CASA Day Raises Awareness of Nevada Child Welfare System Challenges

Nevada’s Court Appointed Special Advocates (CASA) need more volunteers

According to the Nevada CASA Association, 1,900 children suffer from abuse or neglect each day.

On CASA Day, March 16, the Nevada Court Appointed Special Advocates (CASAs) meet with Nevada legislators in hopes of gaining their support to fund and recruit more volunteers to speak in court on behalf of the safety and well-being of abused or neglected children, while also bringing attention to child welfare issues.

CASAs are ordinary people from various backgrounds who are sworn in and assigned by a family court judge to advocate for the well-being of children in foster care. The Nevada CASA Association is one of eight local organizations serving ten of the state’s seventeen counties.

These special volunteers advocate for children’s physical, educational, medical, emotional and social needs. They spend approximately eight to 10 hours each month on their case, which involves talking to the child and contacting parents, social workers, attorneys, teachers, family members, foster parents, and health professionals.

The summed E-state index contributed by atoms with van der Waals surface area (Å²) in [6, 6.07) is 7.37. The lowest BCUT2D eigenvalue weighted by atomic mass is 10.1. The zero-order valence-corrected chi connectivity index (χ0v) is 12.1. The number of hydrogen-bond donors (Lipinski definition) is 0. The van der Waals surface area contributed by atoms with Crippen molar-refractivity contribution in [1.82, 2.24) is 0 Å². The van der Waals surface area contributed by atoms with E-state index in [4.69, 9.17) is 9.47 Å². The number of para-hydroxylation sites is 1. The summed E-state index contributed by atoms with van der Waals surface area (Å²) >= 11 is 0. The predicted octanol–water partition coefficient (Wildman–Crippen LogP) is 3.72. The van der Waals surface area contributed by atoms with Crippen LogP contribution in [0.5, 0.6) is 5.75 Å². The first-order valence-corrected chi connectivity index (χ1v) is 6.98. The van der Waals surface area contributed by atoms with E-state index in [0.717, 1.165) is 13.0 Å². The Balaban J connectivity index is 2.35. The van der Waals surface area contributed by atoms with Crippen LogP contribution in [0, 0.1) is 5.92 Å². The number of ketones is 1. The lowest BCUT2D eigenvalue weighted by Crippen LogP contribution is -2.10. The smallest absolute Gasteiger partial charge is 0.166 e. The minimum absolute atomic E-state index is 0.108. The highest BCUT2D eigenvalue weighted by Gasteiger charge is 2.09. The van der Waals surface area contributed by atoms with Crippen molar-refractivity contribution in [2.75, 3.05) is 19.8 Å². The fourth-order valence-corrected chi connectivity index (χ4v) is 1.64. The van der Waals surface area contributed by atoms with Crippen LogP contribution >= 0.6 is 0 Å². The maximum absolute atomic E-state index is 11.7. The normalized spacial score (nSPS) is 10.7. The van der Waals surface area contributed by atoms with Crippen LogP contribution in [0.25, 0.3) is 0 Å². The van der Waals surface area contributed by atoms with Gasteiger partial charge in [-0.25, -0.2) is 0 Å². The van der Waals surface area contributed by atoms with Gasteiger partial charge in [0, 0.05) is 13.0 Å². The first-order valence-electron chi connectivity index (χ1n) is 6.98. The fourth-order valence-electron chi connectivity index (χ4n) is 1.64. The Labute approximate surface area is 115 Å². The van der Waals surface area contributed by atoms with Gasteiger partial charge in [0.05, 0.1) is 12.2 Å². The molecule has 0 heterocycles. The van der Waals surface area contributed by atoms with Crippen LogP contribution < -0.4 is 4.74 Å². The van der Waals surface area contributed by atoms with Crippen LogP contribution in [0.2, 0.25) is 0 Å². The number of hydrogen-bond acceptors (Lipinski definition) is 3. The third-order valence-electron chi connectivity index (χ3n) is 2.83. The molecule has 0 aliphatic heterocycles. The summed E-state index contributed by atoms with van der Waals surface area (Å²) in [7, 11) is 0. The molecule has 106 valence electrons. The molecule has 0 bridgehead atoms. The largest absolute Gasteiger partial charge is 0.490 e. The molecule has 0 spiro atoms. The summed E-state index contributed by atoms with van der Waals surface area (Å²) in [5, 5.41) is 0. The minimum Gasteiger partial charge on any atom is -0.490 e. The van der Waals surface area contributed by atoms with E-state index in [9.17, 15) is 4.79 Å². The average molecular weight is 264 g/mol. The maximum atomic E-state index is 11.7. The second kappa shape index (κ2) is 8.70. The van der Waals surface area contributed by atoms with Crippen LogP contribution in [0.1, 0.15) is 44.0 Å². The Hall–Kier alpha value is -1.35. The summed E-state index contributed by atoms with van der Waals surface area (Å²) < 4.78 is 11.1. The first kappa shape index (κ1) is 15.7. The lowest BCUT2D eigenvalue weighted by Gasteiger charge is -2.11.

Courtesy of Vox Agency

“With more than 4,000 children in care on average in the state, we always have a need for new CASA volunteers,” says Jane Saint, executive director, Nevada CASA Association, in a press release. “With families encountering additional stress during the COVID-19 pandemic and its aftermath, the need for more caring adults to invest in children in care continues to be urgent.”

Seven hundred and forty CASA volunteers served 1,274 children across Nevada in 2021. The volunteers spent over 1900 volunteer hours, with a potential cost savings of $3,400 to $5,000 to the state due to their volunteer service. Sixty-seven percent of the cases with CASA volunteers ended in adoption or reunification with parents.

When Court Appointed Special Advocates volunteer to serve as part of a child’s case, they establish a relationship with them, learn their unique history, and are asked to continue working  with the children until they have a lifelong home. Less than 10 percent of children who worked with a CASA volunteer had to re-enter the foster care system.

“Every case is different, and there aren’t always easy solutions to help these children,” says Lorrie Curriden, who has served as a CASA volunteer for 28 children over two decades, according to a statement. “My door is always open to children I’ve helped in the past, and it’s a privilege to be that phone call, because you realize you’ve made an impact and they feel they can depend on you.”

Jasmine, a Nevada teenager who was one of the 28 cases assigned to Curriden as a CASA volunteer, appreciated having a CASA. She encourages others to consider volunteering.

“[Curriden] is always there, always texting me. It feels nice to always have her around me,” says Jasmine in a statement. “Not only did I grow with Lorrie, but I feel Lorrie grew with me as well. And who doesn’t want to grow? Do it because you care, and if you care, I think you gotta be a pretty great person.”

 If you are interested in volunteer opportunities, go to

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